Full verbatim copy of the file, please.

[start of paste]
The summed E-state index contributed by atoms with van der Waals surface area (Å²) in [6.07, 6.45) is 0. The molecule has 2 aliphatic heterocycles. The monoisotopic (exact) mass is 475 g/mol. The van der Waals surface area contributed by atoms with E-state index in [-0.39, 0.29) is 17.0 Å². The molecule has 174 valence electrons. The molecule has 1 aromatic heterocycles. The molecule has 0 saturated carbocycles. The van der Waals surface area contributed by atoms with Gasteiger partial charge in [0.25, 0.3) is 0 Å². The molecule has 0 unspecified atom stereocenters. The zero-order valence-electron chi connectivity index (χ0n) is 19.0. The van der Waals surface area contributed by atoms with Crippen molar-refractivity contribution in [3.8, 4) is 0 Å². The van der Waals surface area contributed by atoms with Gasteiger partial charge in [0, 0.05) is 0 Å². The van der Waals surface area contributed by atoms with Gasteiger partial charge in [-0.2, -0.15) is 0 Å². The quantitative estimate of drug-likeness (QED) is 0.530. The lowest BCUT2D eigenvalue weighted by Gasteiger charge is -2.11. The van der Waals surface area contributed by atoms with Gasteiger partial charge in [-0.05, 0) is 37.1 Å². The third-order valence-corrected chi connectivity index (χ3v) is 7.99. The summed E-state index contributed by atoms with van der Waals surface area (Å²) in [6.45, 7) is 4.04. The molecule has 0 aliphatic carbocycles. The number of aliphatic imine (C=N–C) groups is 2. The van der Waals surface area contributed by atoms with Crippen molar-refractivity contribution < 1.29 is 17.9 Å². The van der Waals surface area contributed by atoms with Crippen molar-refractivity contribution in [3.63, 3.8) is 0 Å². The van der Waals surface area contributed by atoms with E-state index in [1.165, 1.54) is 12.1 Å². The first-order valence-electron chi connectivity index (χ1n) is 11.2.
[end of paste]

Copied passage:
The summed E-state index contributed by atoms with van der Waals surface area (Å²) in [6.07, 6.45) is 0. The molecule has 2 aliphatic heterocycles. The monoisotopic (exact) mass is 475 g/mol. The van der Waals surface area contributed by atoms with E-state index in [-0.39, 0.29) is 17.0 Å². The molecule has 174 valence electrons. The molecule has 1 aromatic heterocycles. The molecule has 0 saturated carbocycles. The van der Waals surface area contributed by atoms with Gasteiger partial charge in [0.25, 0.3) is 0 Å². The molecule has 0 unspecified atom stereocenters. The zero-order valence-electron chi connectivity index (χ0n) is 19.0. The van der Waals surface area contributed by atoms with Crippen molar-refractivity contribution in [3.8, 4) is 0 Å². The van der Waals surface area contributed by atoms with Gasteiger partial charge in [0, 0.05) is 0 Å². The van der Waals surface area contributed by atoms with Gasteiger partial charge in [-0.2, -0.15) is 0 Å². The quantitative estimate of drug-likeness (QED) is 0.530. The lowest BCUT2D eigenvalue weighted by Gasteiger charge is -2.11. The van der Waals surface area contributed by atoms with Gasteiger partial charge in [-0.05, 0) is 37.1 Å². The third-order valence-corrected chi connectivity index (χ3v) is 7.99. The summed E-state index contributed by atoms with van der Waals surface area (Å²) in [6.45, 7) is 4.04. The molecule has 0 aliphatic carbocycles. The number of aliphatic imine (C=N–C) groups is 2. The van der Waals surface area contributed by atoms with Crippen molar-refractivity contribution < 1.29 is 17.9 Å². The van der Waals surface area contributed by atoms with Crippen molar-refractivity contribution in [3.63, 3.8) is 0 Å². The van der Waals surface area contributed by atoms with E-state index in [1.165, 1.54) is 12.1 Å². The first-order valence-electron chi connectivity index (χ1n) is 11.2.